Improved privacy, social recovery for apps, no need for contexts


This is a simplification of ideas from Private contexts through blind signatures and social recovery of any application.

The main recommendations are as follows.

  1. Limit the number of identifiers per application (formerly contextid) to one per person.
  2. Use BrightID to facilitate Shamir’s Secret Sharing for social recovery for any application.
  3. Deprecate contexts. If the user would like to link their accounts in different applications (which is how we saw “contexts” being used), or link profile information or credentials, we recommend using Decentralized Identifiers (DIDs) managed by an identity wallet. It’s no longer the scope of BrightID to manage mappings of identifiers.
  4. The mapping between BrightIDs and contextIds on nodes is deprecated: linking and sponsoring can both be achieved without any mapping on nodes using blind signatures.

Linking accounts

A user selects a single account (identifier) for use with an application. To make this practical, we want to encourage the use of social recovery for all application accounts.

If accounts need to be linked within an application or across two applications, this is can be managed in applications or with DIDs and is out of the scope of BrightID.

Replacing contextIds with blind signatures

BrightID nodes will have no concept of a contextID; just a single identifier per user per application will be allowed, and BrightID nodes will not know what it is because of the use of blind signatures.

Process overview

A user commits to a single identifier (for example, an account id) for an application, blinds it, and submits the blinded message as a (signed) operation to the BrightID network along with the plaintext unique application name. Each node signs the message + application name[1] and records that the user has registered an identifier for the application. Because the message was blinded, nodes don’t know which identifier the user chose.

The user unblinds the signed message and shares it with the application. The identifier to which the user committed is then permanently linked to them as a unique human user of the application.

Limit to one identifier per person

BrightID nodes will refuse to sign more than one blind link per user per application. If a user wants to link their own accounts to each other (within or across apps), it needs to be handled outside of the BrightID architecture.


To allow uniqueness credentials to expire, applications can require users to append a unique epoch id–that can’t be guessed ahead of time–to the unique application name accompanying the blinded messages. For example, “RabbitHole-wFLe1” could be the application name in a user’s first presentation of a signed message. A month later, after the next epoch starts, they may be required to obtain another signed message with the application name “RabbitHole-OftLG” and so forth.

Sponsoring using blind signatures

BrightID nodes don’t need to know about application identifiers (account ids or context ids) to allow sponsoring. Instead, we can use blind signatures.

A user that has performed whatever steps an application requires for sponsorship can present a blinded message containing their BrightID to the application. The application signs the message with their sponsorship private key. The user then unblinds the message and submits the sponsorship operation to the BrightID network. All BrightID nodes will have the application’s sponsorship public key.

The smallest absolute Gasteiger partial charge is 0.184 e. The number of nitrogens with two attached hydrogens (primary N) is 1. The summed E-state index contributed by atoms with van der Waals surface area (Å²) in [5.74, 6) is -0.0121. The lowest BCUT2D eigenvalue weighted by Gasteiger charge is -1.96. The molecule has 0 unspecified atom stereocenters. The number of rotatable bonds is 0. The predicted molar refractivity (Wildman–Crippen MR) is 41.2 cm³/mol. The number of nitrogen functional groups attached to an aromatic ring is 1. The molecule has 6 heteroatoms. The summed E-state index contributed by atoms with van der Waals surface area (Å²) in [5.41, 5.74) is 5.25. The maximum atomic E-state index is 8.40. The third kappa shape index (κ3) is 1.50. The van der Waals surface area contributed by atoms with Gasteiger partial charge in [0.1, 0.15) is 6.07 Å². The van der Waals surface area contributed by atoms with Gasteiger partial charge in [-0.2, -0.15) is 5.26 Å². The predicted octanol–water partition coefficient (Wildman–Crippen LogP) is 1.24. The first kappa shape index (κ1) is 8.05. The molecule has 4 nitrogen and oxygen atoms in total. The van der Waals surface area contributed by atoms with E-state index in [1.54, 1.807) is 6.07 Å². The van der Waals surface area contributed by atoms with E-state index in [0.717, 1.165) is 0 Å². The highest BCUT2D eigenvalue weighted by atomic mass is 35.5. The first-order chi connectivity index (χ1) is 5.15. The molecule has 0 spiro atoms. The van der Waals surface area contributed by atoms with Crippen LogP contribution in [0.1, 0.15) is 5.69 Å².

Social recovery for any application

Limiting the user of an application to one account identifier becomes more tenable if there’s an easy and robust solution for account recovery. BrightID’s social recovery can serve this purpose.


The secret

The secret should be the private key of a key pair. The user can share the public key with an application to associate it with an account they would like to be able to recover in the future. For applications that allow decentralized accounts represented as DIDs, a user can add the public key as a controller to a DID document to allow the user to update the DID document via social recovery in cases of malicious activity or key loss.

The secret can be destroyed after the encrypted shares are published to prevent it from being stolen; it won’t be needed until social recovery is used.

Generating and publishing shares

When a users selects recovery connections or changes their selection, they can generate and publish shares of the secret (see Shamir’s Secret Sharing), with each share encrypted with the target connection’s public key (every BrightID user has a signing key pair), choosing whatever threshold they prefer (the m value in an m of n signature scheme). They should be published somewhere easily retrieved by the user’s connections in the future, such as ceramic. (Privacy isn’t important since the shares are encrypted.)


To recover the secret (and therefore any accounts or DIDs associated with it), the user’s recovery connections each retrieve their share from the public location, unencrypt it, and reencrypt it with the public portion of the user’s new signing key. They then send the reencrypted shares to the user who can combine them to recover the secret. This can easily be combined with the existing BrightID recovery flow.

Passwordless encryption of profile data

The public key related to the secret could be used to encrypt the profile data a user has collected for their connections. This way a user could recover that data at social recovery time without needing a password or other authentication.

End notes


Perhaps not all nodes are eligible to sign a particular message. Perhaps only m of n signatures of eligible nodes are needed. (See Threshold Blind Signatures, for example.)